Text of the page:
Publishers Weekly - Publisher's Weekly
Horace is adopted. He is also spotted, and he is loved and cared for by his new mother and father--who are striped. But, as is frequently the case with adopted children who are ``different'' (``My spots are silly. . . and I'm all the wrong colors''), Horace feels the need to search out his roots. And although he does find a brood that resembles him physically, it is not a family that truly loves him. Once again, Keller ( Goodbye, Max ; Henry's Happy Birthday ) deals with a sensitive subject in a way that is perceptive but not sentimental. Her text is suitably straightforward: ``We liked your spots, and we wanted you to be our child,'' says Mama in her customary bedtime story. The bright, boldly colored illustrations feature a lively animal cast and numerous amusing details, such as cat's-paw slippers beside Horace's bed. Youngsters will love Horace as they absorb his subtle message; even parents may find a small lump in their throats. Ages 4-up. (Apr.)
Children's Literature - Marilyn Courtot
Horace is a leopard adopted by tigers. Horace notices that he is different. He has spots and his mother and father have stripes. He heads off to find his family, only to eventually return to those who love him and whom he loves. It is a excellent treatement of a difficult issue, and will let kids and families talk openly about adoption. The story also offers lots of loving reassurance.
School Library Journal - School Library Journal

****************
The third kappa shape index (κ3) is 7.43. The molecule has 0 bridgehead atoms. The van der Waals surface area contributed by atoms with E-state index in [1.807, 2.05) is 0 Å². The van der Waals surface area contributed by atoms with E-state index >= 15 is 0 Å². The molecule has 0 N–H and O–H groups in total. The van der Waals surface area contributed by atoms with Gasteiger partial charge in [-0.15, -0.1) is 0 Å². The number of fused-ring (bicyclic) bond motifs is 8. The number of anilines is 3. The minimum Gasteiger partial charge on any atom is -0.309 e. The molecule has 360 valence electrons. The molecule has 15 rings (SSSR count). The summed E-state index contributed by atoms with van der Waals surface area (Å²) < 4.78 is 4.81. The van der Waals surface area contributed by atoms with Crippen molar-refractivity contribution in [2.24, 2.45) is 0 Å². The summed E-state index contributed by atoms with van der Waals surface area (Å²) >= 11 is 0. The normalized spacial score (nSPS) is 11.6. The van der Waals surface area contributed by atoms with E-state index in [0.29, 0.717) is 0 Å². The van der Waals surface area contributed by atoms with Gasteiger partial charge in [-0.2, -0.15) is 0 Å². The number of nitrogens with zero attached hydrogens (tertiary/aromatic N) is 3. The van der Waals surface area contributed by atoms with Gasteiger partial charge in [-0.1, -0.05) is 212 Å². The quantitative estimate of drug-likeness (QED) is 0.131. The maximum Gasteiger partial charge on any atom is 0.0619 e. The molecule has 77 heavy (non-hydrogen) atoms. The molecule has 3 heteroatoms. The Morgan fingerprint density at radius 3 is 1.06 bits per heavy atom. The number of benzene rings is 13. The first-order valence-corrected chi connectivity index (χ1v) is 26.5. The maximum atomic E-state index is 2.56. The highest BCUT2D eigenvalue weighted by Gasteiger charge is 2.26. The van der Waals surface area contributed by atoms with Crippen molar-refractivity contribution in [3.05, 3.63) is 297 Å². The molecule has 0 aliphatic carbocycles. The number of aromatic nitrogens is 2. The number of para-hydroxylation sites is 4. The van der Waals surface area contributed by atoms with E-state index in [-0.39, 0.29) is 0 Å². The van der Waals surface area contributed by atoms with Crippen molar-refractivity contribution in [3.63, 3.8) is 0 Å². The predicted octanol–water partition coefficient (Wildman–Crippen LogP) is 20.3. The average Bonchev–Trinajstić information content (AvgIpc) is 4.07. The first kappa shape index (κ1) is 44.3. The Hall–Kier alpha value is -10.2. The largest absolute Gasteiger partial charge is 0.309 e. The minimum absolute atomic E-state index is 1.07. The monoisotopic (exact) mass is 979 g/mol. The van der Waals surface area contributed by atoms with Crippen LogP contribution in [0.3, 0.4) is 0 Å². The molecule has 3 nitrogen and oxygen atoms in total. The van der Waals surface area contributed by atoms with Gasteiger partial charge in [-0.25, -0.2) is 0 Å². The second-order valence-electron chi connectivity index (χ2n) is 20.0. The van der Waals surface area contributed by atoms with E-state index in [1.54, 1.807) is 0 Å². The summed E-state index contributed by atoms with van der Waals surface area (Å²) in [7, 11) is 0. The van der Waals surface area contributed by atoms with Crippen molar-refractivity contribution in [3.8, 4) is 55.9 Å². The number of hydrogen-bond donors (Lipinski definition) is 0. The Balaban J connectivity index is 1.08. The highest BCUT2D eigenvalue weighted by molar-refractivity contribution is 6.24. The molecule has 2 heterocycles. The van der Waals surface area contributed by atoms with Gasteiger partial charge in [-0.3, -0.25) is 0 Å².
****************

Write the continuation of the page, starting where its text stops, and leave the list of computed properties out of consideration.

PreS-Gr 2-- An adoption fable that has attractive, simple drawings in pen and watercolor; humor; and a graceful incorporation of several complex themes. Leopard-spotted Horace has tiger-striped parents, and he experiences the normal feelings of adopted children who do not look like their parents. Once or twice he wishes for different parents, and he has trouble accepting his looks. He decides to find a family where he belongs, and runs off to the park. There Horace makes friends with a kind family who look just like him, and who invite him to come with them. He realizes he wants to return to his own home and his own parents. Adults should be prepared to explain the part of the story in which Horace is told that he ``lost'' his first family, a word open to interpretation by preschoolers. Most adoption stories for young children use photos or drawings in a documentary or didactic way. Keller's use of appealing animal characters in a fictional tale is a welcome approach. --Anna Biagioni Hart, Sherwood Regional Library, Alexandria, VA